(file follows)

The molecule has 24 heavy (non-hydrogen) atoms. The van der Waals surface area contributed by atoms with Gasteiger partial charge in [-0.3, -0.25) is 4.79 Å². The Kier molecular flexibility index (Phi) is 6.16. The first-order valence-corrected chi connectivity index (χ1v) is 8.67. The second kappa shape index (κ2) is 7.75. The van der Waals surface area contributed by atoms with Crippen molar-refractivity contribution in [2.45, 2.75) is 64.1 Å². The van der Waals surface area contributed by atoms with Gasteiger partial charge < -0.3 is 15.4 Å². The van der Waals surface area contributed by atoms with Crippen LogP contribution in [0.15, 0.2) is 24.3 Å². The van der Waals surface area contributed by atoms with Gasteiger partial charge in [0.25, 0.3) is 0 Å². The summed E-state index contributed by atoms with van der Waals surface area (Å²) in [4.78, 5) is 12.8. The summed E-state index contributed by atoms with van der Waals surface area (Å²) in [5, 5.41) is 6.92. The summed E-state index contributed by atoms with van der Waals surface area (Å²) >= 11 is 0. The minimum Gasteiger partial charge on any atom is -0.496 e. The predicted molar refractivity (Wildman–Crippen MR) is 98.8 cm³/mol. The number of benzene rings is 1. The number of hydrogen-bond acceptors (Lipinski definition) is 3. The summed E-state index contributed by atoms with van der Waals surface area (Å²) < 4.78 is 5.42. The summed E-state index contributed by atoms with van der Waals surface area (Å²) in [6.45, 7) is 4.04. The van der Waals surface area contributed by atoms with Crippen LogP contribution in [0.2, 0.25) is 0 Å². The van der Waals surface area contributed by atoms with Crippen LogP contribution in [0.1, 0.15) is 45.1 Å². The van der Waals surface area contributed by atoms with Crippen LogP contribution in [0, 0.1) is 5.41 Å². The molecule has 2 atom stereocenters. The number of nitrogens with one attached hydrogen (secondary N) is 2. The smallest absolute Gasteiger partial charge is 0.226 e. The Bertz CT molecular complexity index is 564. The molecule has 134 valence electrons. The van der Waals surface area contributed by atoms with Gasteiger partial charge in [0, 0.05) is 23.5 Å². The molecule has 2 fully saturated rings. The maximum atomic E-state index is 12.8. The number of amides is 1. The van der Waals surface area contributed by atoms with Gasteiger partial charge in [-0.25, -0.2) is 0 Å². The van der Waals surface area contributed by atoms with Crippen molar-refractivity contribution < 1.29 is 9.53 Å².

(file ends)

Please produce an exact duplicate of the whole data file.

The molecule has 24 heavy (non-hydrogen) atoms. The van der Waals surface area contributed by atoms with Gasteiger partial charge in [-0.3, -0.25) is 4.79 Å². The Kier molecular flexibility index (Phi) is 6.16. The first-order valence-corrected chi connectivity index (χ1v) is 8.67. The second kappa shape index (κ2) is 7.75. The van der Waals surface area contributed by atoms with Crippen molar-refractivity contribution in [2.45, 2.75) is 64.1 Å². The van der Waals surface area contributed by atoms with Gasteiger partial charge < -0.3 is 15.4 Å². The van der Waals surface area contributed by atoms with Crippen LogP contribution in [0.15, 0.2) is 24.3 Å². The van der Waals surface area contributed by atoms with Gasteiger partial charge in [0.25, 0.3) is 0 Å². The summed E-state index contributed by atoms with van der Waals surface area (Å²) in [4.78, 5) is 12.8. The summed E-state index contributed by atoms with van der Waals surface area (Å²) in [5, 5.41) is 6.92. The summed E-state index contributed by atoms with van der Waals surface area (Å²) >= 11 is 0. The minimum Gasteiger partial charge on any atom is -0.496 e. The predicted molar refractivity (Wildman–Crippen MR) is 98.8 cm³/mol. The number of benzene rings is 1. The number of hydrogen-bond acceptors (Lipinski definition) is 3. The summed E-state index contributed by atoms with van der Waals surface area (Å²) < 4.78 is 5.42. The summed E-state index contributed by atoms with van der Waals surface area (Å²) in [6.45, 7) is 4.04. The van der Waals surface area contributed by atoms with Crippen LogP contribution in [0.2, 0.25) is 0 Å². The van der Waals surface area contributed by atoms with Crippen LogP contribution in [0.1, 0.15) is 45.1 Å². The van der Waals surface area contributed by atoms with Crippen LogP contribution in [0, 0.1) is 5.41 Å². The molecule has 2 atom stereocenters. The number of nitrogens with one attached hydrogen (secondary N) is 2. The smallest absolute Gasteiger partial charge is 0.226 e. The Bertz CT molecular complexity index is 564. The molecule has 134 valence electrons. The van der Waals surface area contributed by atoms with Gasteiger partial charge in [0, 0.05) is 23.5 Å². The molecule has 2 fully saturated rings. The maximum atomic E-state index is 12.8. The number of amides is 1. The van der Waals surface area contributed by atoms with Gasteiger partial charge in [-0.25, -0.2) is 0 Å². The van der Waals surface area contributed by atoms with Crippen molar-refractivity contribution < 1.29 is 9.53 Å².